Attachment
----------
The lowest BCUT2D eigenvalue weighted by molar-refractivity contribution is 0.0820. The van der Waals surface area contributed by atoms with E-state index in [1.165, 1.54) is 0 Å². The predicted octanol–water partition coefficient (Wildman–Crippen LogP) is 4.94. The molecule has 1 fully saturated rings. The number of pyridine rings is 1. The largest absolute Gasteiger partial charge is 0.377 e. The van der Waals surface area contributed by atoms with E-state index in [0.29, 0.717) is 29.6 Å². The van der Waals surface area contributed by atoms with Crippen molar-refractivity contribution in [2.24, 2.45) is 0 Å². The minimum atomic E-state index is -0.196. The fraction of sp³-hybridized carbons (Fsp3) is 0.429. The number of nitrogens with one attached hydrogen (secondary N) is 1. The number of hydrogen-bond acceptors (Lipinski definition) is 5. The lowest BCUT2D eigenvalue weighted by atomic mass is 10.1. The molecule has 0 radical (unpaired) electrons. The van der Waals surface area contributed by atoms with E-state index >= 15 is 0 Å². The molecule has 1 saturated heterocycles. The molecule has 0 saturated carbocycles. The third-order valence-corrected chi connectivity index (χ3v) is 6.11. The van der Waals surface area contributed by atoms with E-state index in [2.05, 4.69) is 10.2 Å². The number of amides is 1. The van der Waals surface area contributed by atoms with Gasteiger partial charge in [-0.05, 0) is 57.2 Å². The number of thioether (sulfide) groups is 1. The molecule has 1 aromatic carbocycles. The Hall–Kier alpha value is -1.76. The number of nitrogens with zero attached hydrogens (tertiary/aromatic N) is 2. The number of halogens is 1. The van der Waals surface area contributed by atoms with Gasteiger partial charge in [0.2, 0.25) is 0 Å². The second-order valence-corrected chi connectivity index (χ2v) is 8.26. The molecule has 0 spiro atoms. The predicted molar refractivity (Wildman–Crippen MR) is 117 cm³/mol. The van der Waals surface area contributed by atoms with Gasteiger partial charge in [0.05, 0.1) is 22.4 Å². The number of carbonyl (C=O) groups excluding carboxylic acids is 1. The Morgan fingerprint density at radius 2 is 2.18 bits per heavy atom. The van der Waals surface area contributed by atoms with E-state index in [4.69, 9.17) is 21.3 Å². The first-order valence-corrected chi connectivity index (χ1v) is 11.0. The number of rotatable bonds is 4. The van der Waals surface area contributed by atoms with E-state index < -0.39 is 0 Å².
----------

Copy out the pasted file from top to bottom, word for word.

The lowest BCUT2D eigenvalue weighted by molar-refractivity contribution is 0.0820. The van der Waals surface area contributed by atoms with E-state index in [1.165, 1.54) is 0 Å². The predicted octanol–water partition coefficient (Wildman–Crippen LogP) is 4.94. The molecule has 1 fully saturated rings. The number of pyridine rings is 1. The largest absolute Gasteiger partial charge is 0.377 e. The van der Waals surface area contributed by atoms with E-state index in [0.29, 0.717) is 29.6 Å². The van der Waals surface area contributed by atoms with Crippen molar-refractivity contribution in [2.24, 2.45) is 0 Å². The minimum atomic E-state index is -0.196. The fraction of sp³-hybridized carbons (Fsp3) is 0.429. The number of nitrogens with one attached hydrogen (secondary N) is 1. The number of hydrogen-bond acceptors (Lipinski definition) is 5. The lowest BCUT2D eigenvalue weighted by atomic mass is 10.1. The molecule has 0 radical (unpaired) electrons. The van der Waals surface area contributed by atoms with E-state index >= 15 is 0 Å². The molecule has 1 saturated heterocycles. The molecule has 0 saturated carbocycles. The third-order valence-corrected chi connectivity index (χ3v) is 6.11. The van der Waals surface area contributed by atoms with E-state index in [2.05, 4.69) is 10.2 Å². The number of amides is 1. The van der Waals surface area contributed by atoms with Gasteiger partial charge in [-0.05, 0) is 57.2 Å². The number of thioether (sulfide) groups is 1. The molecule has 1 aromatic carbocycles. The Hall–Kier alpha value is -1.76. The number of nitrogens with zero attached hydrogens (tertiary/aromatic N) is 2. The number of halogens is 1. The van der Waals surface area contributed by atoms with Gasteiger partial charge in [0.2, 0.25) is 0 Å². The second-order valence-corrected chi connectivity index (χ2v) is 8.26. The molecule has 0 spiro atoms. The predicted molar refractivity (Wildman–Crippen MR) is 117 cm³/mol. The van der Waals surface area contributed by atoms with Gasteiger partial charge in [0.05, 0.1) is 22.4 Å². The number of carbonyl (C=O) groups excluding carboxylic acids is 1. The Morgan fingerprint density at radius 2 is 2.18 bits per heavy atom. The van der Waals surface area contributed by atoms with E-state index in [4.69, 9.17) is 21.3 Å². The first-order valence-corrected chi connectivity index (χ1v) is 11.0. The number of rotatable bonds is 4. The van der Waals surface area contributed by atoms with E-state index < -0.39 is 0 Å².